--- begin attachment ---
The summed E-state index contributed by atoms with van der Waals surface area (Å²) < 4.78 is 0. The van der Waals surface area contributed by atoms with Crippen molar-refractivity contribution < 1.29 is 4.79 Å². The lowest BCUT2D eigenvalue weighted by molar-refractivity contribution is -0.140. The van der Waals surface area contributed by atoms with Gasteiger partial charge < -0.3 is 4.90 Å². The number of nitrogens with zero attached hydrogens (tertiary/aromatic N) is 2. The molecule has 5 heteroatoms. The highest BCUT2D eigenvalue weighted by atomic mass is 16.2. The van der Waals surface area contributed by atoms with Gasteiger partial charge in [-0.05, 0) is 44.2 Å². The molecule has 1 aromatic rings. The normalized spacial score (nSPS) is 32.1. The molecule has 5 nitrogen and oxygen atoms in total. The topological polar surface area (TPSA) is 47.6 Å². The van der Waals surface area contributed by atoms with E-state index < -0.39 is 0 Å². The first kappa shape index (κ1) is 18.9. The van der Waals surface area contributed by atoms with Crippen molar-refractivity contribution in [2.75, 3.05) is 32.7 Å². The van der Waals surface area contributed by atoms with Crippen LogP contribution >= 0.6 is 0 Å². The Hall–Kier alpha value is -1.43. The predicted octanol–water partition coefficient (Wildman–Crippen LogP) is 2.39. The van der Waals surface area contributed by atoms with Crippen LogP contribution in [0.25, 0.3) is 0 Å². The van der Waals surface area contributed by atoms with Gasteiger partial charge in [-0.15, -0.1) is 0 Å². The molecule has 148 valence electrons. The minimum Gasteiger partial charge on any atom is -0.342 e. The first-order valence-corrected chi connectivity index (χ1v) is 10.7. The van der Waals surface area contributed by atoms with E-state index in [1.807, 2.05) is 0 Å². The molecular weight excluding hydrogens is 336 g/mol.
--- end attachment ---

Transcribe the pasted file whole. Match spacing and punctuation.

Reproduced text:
The summed E-state index contributed by atoms with van der Waals surface area (Å²) < 4.78 is 0. The van der Waals surface area contributed by atoms with Crippen molar-refractivity contribution < 1.29 is 4.79 Å². The lowest BCUT2D eigenvalue weighted by molar-refractivity contribution is -0.140. The van der Waals surface area contributed by atoms with Gasteiger partial charge < -0.3 is 4.90 Å². The number of nitrogens with zero attached hydrogens (tertiary/aromatic N) is 2. The molecule has 5 heteroatoms. The highest BCUT2D eigenvalue weighted by atomic mass is 16.2. The van der Waals surface area contributed by atoms with Gasteiger partial charge in [-0.05, 0) is 44.2 Å². The molecule has 1 aromatic rings. The normalized spacial score (nSPS) is 32.1. The molecule has 5 nitrogen and oxygen atoms in total. The topological polar surface area (TPSA) is 47.6 Å². The van der Waals surface area contributed by atoms with E-state index < -0.39 is 0 Å². The first kappa shape index (κ1) is 18.9. The van der Waals surface area contributed by atoms with Crippen molar-refractivity contribution in [2.75, 3.05) is 32.7 Å². The van der Waals surface area contributed by atoms with Crippen LogP contribution >= 0.6 is 0 Å². The Hall–Kier alpha value is -1.43. The predicted octanol–water partition coefficient (Wildman–Crippen LogP) is 2.39. The van der Waals surface area contributed by atoms with Crippen LogP contribution in [0.25, 0.3) is 0 Å². The van der Waals surface area contributed by atoms with Gasteiger partial charge in [-0.15, -0.1) is 0 Å². The molecule has 148 valence electrons. The minimum Gasteiger partial charge on any atom is -0.342 e. The first-order valence-corrected chi connectivity index (χ1v) is 10.7. The van der Waals surface area contributed by atoms with E-state index in [1.807, 2.05) is 0 Å². The molecular weight excluding hydrogens is 336 g/mol.